"The baby has been born."
Translation:Ha nacido el bebé.
What exactly would be the difference between "Ha nacido el bebé" and "El bebé ha nacido"? I know that their meaning is the same, but how would a Spanish speaking person see these two sentences differently?
Son exactamente iguales en su significado y se usa cualquiera de las dos frases. Hablo español. greetings
Isn't this actually in the passive voice "has been born", and thus require the "se" in front of the ha nacido?????
In English, there are certain events that can only be described in passive voice. To be born is one of these passive only events: I was born on the first of June. See: http://www.elementalenglish.com/the-passive-voice-passive-only-verbs-part-3/
In Spanish, nacer is an intransitive verb that means to be born. So, yo nací el primero de junio is in active voice (thus no se) but means English passive voice I was born on the first of June. See: http://users.ipfw.edu/jehle/courses/PASSIVE.HTM (at the very end of the page).
Yo nací "el uno de junio". In Spanish cardinal numbers are used for the days of the month, while in English the ordinals are used "the first of June"
Blas_de_Lezo00, although I agree with you for other days of the month, are you sure this is true for the first day of the month. I notice that many spanish speakers use the ordinal number primero (first) or 1o (1st) rather than the cardinal number uno (1).
Hi SFJuan!. Exactamente. Decimos 1° de enero, febrero, etc. (first) , para el resto del mes usamos: dos, tres, etc (de enero, febrero, etc). Saludos:)
"El bebé se ha nacido" was marked wrong, but "El bebé ha nacido" was accepted by DL.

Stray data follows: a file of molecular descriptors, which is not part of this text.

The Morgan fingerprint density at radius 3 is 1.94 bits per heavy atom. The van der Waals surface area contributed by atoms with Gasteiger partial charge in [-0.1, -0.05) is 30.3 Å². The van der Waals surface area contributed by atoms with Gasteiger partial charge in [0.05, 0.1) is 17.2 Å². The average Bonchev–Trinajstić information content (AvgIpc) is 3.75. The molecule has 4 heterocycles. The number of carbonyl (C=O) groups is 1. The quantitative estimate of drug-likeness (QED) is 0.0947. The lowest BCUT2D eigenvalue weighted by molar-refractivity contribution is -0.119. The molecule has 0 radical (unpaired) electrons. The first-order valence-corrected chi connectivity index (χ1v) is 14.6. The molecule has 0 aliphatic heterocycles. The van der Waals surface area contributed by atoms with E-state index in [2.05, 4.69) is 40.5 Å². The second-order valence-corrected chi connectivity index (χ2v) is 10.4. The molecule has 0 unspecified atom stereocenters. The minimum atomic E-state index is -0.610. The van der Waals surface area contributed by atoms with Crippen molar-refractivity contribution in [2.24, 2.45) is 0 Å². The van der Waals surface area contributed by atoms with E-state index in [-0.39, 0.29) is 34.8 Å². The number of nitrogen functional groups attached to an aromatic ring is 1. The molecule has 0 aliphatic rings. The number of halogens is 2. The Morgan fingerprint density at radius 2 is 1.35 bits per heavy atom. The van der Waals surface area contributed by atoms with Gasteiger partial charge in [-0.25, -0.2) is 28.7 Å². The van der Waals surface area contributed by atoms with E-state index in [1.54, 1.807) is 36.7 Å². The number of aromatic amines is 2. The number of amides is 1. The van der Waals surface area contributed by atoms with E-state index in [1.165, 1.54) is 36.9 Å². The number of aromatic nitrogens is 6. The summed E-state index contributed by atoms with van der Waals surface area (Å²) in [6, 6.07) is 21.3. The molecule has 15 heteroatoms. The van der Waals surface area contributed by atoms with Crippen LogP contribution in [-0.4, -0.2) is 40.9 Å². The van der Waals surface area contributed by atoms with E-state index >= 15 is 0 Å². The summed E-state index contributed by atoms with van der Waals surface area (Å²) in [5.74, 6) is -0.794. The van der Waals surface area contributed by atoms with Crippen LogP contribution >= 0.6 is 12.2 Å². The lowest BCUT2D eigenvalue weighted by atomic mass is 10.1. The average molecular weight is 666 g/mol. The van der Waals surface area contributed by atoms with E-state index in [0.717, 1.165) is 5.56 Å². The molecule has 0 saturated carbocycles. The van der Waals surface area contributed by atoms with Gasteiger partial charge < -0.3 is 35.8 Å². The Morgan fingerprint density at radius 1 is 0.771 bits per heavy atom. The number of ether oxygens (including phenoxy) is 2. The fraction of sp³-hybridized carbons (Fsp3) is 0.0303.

Hablo español rogercchristie y el "se" no corresponde en la oración Ej: " Él se puso el pantalón", "ella se peinó el cabello", alguien se hizo algo a si mismo, pero una persona no se nace. He put on his pants, she combed her hair, someone make something to himself , but a person "no se nace a si misma". greetings. I hope you understand me.
Thank you grace. Yes indeed, I follow what you say. As SMAGringo suggested, I guess I was trying to make the sentence passive (as it is in English) but, as you say, that doesn't work in Spanish.
As I have said before "El español no es inglés con palabras diferentes". I should follow my own advice!
We are the same!! I say also: The English is not Spanish with different words! ja,ja,ja . Greetings
Neither haber nor nacer are reflexive verbs, so that's an incorrect use of the direct object pronoun. Otherwise, this could imply that the baby gave birth to itself.
Yes, it is wrong in that there is no pronomial form nacerse.
haber here is the auxiliary verb.
"Give birth to" is parir or tener cría.